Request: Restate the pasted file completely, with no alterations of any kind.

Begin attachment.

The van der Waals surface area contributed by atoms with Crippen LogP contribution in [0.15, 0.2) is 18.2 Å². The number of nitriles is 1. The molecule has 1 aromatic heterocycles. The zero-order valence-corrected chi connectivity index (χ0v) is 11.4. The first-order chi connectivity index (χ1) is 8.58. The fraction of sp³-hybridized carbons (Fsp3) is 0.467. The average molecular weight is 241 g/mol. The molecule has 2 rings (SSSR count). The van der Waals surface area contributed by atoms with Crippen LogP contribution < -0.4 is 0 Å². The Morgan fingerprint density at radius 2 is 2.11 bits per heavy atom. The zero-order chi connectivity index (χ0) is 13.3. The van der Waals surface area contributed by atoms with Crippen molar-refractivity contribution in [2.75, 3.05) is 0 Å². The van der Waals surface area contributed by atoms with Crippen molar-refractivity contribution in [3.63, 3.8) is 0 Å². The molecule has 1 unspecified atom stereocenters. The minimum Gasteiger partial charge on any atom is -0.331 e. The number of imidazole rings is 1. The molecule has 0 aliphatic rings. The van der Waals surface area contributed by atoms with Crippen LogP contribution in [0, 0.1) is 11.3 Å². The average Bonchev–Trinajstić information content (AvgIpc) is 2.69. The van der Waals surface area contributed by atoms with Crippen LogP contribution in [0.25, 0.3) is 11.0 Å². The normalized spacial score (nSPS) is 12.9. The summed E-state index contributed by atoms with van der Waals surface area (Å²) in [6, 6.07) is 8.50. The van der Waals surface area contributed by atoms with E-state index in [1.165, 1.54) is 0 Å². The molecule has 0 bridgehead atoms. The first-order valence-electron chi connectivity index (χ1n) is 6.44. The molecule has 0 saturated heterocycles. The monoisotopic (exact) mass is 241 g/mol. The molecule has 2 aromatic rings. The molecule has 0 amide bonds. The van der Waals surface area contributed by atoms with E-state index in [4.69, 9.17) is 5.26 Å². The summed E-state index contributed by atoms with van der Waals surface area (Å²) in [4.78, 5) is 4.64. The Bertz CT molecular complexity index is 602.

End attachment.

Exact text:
The van der Waals surface area contributed by atoms with Crippen LogP contribution in [0.15, 0.2) is 18.2 Å². The number of nitriles is 1. The molecule has 1 aromatic heterocycles. The zero-order valence-corrected chi connectivity index (χ0v) is 11.4. The first-order chi connectivity index (χ1) is 8.58. The fraction of sp³-hybridized carbons (Fsp3) is 0.467. The average molecular weight is 241 g/mol. The molecule has 2 rings (SSSR count). The van der Waals surface area contributed by atoms with Crippen LogP contribution < -0.4 is 0 Å². The Morgan fingerprint density at radius 2 is 2.11 bits per heavy atom. The zero-order chi connectivity index (χ0) is 13.3. The van der Waals surface area contributed by atoms with Crippen molar-refractivity contribution in [2.75, 3.05) is 0 Å². The van der Waals surface area contributed by atoms with Crippen molar-refractivity contribution in [3.63, 3.8) is 0 Å². The molecule has 1 unspecified atom stereocenters. The minimum Gasteiger partial charge on any atom is -0.331 e. The number of imidazole rings is 1. The molecule has 0 aliphatic rings. The van der Waals surface area contributed by atoms with Crippen LogP contribution in [0, 0.1) is 11.3 Å². The average Bonchev–Trinajstić information content (AvgIpc) is 2.69. The van der Waals surface area contributed by atoms with Crippen LogP contribution in [0.25, 0.3) is 11.0 Å². The normalized spacial score (nSPS) is 12.9. The summed E-state index contributed by atoms with van der Waals surface area (Å²) in [6, 6.07) is 8.50. The van der Waals surface area contributed by atoms with E-state index in [1.165, 1.54) is 0 Å². The molecule has 0 bridgehead atoms. The first-order valence-electron chi connectivity index (χ1n) is 6.44. The molecule has 0 saturated heterocycles. The monoisotopic (exact) mass is 241 g/mol. The molecule has 2 aromatic rings. The molecule has 0 amide bonds. The van der Waals surface area contributed by atoms with E-state index in [4.69, 9.17) is 5.26 Å². The summed E-state index contributed by atoms with van der Waals surface area (Å²) in [4.78, 5) is 4.64. The Bertz CT molecular complexity index is 602.